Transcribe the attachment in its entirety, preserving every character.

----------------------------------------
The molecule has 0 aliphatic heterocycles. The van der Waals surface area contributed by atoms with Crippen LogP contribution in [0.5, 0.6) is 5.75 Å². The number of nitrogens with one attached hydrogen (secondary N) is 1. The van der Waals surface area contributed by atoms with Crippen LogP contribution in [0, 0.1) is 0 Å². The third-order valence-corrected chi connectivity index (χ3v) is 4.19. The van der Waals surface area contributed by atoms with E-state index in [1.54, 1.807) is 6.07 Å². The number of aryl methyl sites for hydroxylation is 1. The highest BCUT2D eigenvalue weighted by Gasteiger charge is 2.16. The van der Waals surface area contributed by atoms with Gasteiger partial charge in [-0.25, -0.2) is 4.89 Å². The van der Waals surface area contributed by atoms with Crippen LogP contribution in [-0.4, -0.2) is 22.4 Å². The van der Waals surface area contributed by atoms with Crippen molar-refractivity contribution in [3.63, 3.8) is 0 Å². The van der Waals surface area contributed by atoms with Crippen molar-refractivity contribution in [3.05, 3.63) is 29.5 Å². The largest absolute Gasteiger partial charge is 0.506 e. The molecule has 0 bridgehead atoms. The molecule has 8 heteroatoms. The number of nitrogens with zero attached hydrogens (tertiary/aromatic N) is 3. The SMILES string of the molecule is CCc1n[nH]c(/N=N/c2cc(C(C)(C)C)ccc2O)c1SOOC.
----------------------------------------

The molecule has 0 aliphatic heterocycles. The van der Waals surface area contributed by atoms with Crippen LogP contribution in [0.5, 0.6) is 5.75 Å². The number of nitrogens with one attached hydrogen (secondary N) is 1. The van der Waals surface area contributed by atoms with Crippen LogP contribution in [0, 0.1) is 0 Å². The third-order valence-corrected chi connectivity index (χ3v) is 4.19. The van der Waals surface area contributed by atoms with E-state index in [1.54, 1.807) is 6.07 Å². The number of aryl methyl sites for hydroxylation is 1. The highest BCUT2D eigenvalue weighted by Gasteiger charge is 2.16. The van der Waals surface area contributed by atoms with Gasteiger partial charge in [-0.25, -0.2) is 4.89 Å². The van der Waals surface area contributed by atoms with Crippen LogP contribution in [-0.4, -0.2) is 22.4 Å². The van der Waals surface area contributed by atoms with Crippen molar-refractivity contribution in [3.63, 3.8) is 0 Å². The van der Waals surface area contributed by atoms with Crippen molar-refractivity contribution in [3.05, 3.63) is 29.5 Å². The largest absolute Gasteiger partial charge is 0.506 e. The molecule has 0 bridgehead atoms. The molecule has 8 heteroatoms. The number of nitrogens with zero attached hydrogens (tertiary/aromatic N) is 3. The SMILES string of the molecule is CCc1n[nH]c(/N=N/c2cc(C(C)(C)C)ccc2O)c1SOOC.